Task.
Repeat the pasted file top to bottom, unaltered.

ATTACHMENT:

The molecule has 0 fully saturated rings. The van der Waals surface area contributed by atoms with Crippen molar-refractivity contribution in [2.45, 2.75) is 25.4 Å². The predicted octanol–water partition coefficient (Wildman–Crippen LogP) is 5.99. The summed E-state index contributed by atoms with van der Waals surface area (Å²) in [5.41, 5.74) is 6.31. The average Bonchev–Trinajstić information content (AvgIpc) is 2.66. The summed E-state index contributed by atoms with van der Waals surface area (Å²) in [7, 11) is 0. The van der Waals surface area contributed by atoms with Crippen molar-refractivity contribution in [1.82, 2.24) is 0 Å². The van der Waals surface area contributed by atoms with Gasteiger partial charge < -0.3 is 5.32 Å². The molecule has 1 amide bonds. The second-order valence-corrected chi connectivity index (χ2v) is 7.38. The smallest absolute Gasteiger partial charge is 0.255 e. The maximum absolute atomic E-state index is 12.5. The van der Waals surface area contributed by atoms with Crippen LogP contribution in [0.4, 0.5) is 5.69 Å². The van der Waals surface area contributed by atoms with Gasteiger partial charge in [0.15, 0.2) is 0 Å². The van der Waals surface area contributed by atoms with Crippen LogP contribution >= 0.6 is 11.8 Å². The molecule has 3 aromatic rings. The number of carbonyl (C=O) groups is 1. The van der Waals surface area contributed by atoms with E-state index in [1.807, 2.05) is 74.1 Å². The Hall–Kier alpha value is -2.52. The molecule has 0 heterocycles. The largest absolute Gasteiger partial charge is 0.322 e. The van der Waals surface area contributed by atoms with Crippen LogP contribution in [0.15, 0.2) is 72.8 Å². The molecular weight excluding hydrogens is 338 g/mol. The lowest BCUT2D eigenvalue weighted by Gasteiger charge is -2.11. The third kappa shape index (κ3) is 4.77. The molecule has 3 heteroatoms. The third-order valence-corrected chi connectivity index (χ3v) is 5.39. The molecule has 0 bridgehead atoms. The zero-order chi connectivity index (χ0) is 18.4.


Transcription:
The molecule has 0 fully saturated rings. The van der Waals surface area contributed by atoms with Crippen molar-refractivity contribution in [2.45, 2.75) is 25.4 Å². The predicted octanol–water partition coefficient (Wildman–Crippen LogP) is 5.99. The summed E-state index contributed by atoms with van der Waals surface area (Å²) in [5.41, 5.74) is 6.31. The average Bonchev–Trinajstić information content (AvgIpc) is 2.66. The summed E-state index contributed by atoms with van der Waals surface area (Å²) in [7, 11) is 0. The van der Waals surface area contributed by atoms with Crippen molar-refractivity contribution in [1.82, 2.24) is 0 Å². The van der Waals surface area contributed by atoms with Gasteiger partial charge < -0.3 is 5.32 Å². The molecule has 1 amide bonds. The second-order valence-corrected chi connectivity index (χ2v) is 7.38. The smallest absolute Gasteiger partial charge is 0.255 e. The maximum absolute atomic E-state index is 12.5. The van der Waals surface area contributed by atoms with Crippen LogP contribution in [0.4, 0.5) is 5.69 Å². The van der Waals surface area contributed by atoms with Gasteiger partial charge in [0.15, 0.2) is 0 Å². The van der Waals surface area contributed by atoms with Crippen LogP contribution >= 0.6 is 11.8 Å². The molecule has 3 aromatic rings. The number of carbonyl (C=O) groups is 1. The van der Waals surface area contributed by atoms with E-state index in [1.807, 2.05) is 74.1 Å². The Hall–Kier alpha value is -2.52. The molecule has 0 heterocycles. The largest absolute Gasteiger partial charge is 0.322 e. The van der Waals surface area contributed by atoms with Crippen LogP contribution in [0.15, 0.2) is 72.8 Å². The molecular weight excluding hydrogens is 338 g/mol. The lowest BCUT2D eigenvalue weighted by Gasteiger charge is -2.11. The third kappa shape index (κ3) is 4.77. The molecule has 3 heteroatoms. The third-order valence-corrected chi connectivity index (χ3v) is 5.39. The molecule has 0 bridgehead atoms. The zero-order chi connectivity index (χ0) is 18.4.